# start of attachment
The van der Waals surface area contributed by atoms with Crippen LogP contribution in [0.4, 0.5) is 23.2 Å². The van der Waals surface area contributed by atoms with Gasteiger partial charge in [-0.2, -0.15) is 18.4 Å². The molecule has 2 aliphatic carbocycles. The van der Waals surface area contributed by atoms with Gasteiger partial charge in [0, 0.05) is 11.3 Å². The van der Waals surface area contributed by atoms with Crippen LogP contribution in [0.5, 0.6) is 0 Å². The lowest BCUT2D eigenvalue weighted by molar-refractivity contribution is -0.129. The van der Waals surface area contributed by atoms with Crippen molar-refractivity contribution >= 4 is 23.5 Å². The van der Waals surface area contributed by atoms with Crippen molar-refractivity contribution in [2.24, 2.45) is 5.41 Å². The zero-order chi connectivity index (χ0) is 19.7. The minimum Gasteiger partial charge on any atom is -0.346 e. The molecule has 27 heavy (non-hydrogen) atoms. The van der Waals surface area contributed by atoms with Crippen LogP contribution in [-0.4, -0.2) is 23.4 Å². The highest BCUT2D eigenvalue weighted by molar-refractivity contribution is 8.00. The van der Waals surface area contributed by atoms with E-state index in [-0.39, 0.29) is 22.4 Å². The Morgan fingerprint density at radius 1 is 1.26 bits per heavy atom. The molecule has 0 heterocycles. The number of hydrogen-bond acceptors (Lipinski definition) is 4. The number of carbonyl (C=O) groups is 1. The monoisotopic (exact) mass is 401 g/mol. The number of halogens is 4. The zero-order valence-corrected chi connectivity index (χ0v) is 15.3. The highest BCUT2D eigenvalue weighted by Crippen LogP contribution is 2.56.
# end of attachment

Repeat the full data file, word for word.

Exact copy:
The van der Waals surface area contributed by atoms with Crippen LogP contribution in [0.4, 0.5) is 23.2 Å². The van der Waals surface area contributed by atoms with Gasteiger partial charge in [-0.2, -0.15) is 18.4 Å². The molecule has 2 aliphatic carbocycles. The van der Waals surface area contributed by atoms with Gasteiger partial charge in [0, 0.05) is 11.3 Å². The van der Waals surface area contributed by atoms with Crippen LogP contribution in [0.5, 0.6) is 0 Å². The lowest BCUT2D eigenvalue weighted by molar-refractivity contribution is -0.129. The van der Waals surface area contributed by atoms with Crippen molar-refractivity contribution >= 4 is 23.5 Å². The van der Waals surface area contributed by atoms with Crippen molar-refractivity contribution in [2.24, 2.45) is 5.41 Å². The zero-order chi connectivity index (χ0) is 19.7. The minimum Gasteiger partial charge on any atom is -0.346 e. The molecule has 27 heavy (non-hydrogen) atoms. The van der Waals surface area contributed by atoms with Crippen LogP contribution in [-0.4, -0.2) is 23.4 Å². The highest BCUT2D eigenvalue weighted by molar-refractivity contribution is 8.00. The van der Waals surface area contributed by atoms with E-state index in [-0.39, 0.29) is 22.4 Å². The Morgan fingerprint density at radius 1 is 1.26 bits per heavy atom. The molecule has 0 heterocycles. The number of hydrogen-bond acceptors (Lipinski definition) is 4. The number of carbonyl (C=O) groups is 1. The monoisotopic (exact) mass is 401 g/mol. The number of halogens is 4. The zero-order valence-corrected chi connectivity index (χ0v) is 15.3. The highest BCUT2D eigenvalue weighted by Crippen LogP contribution is 2.56.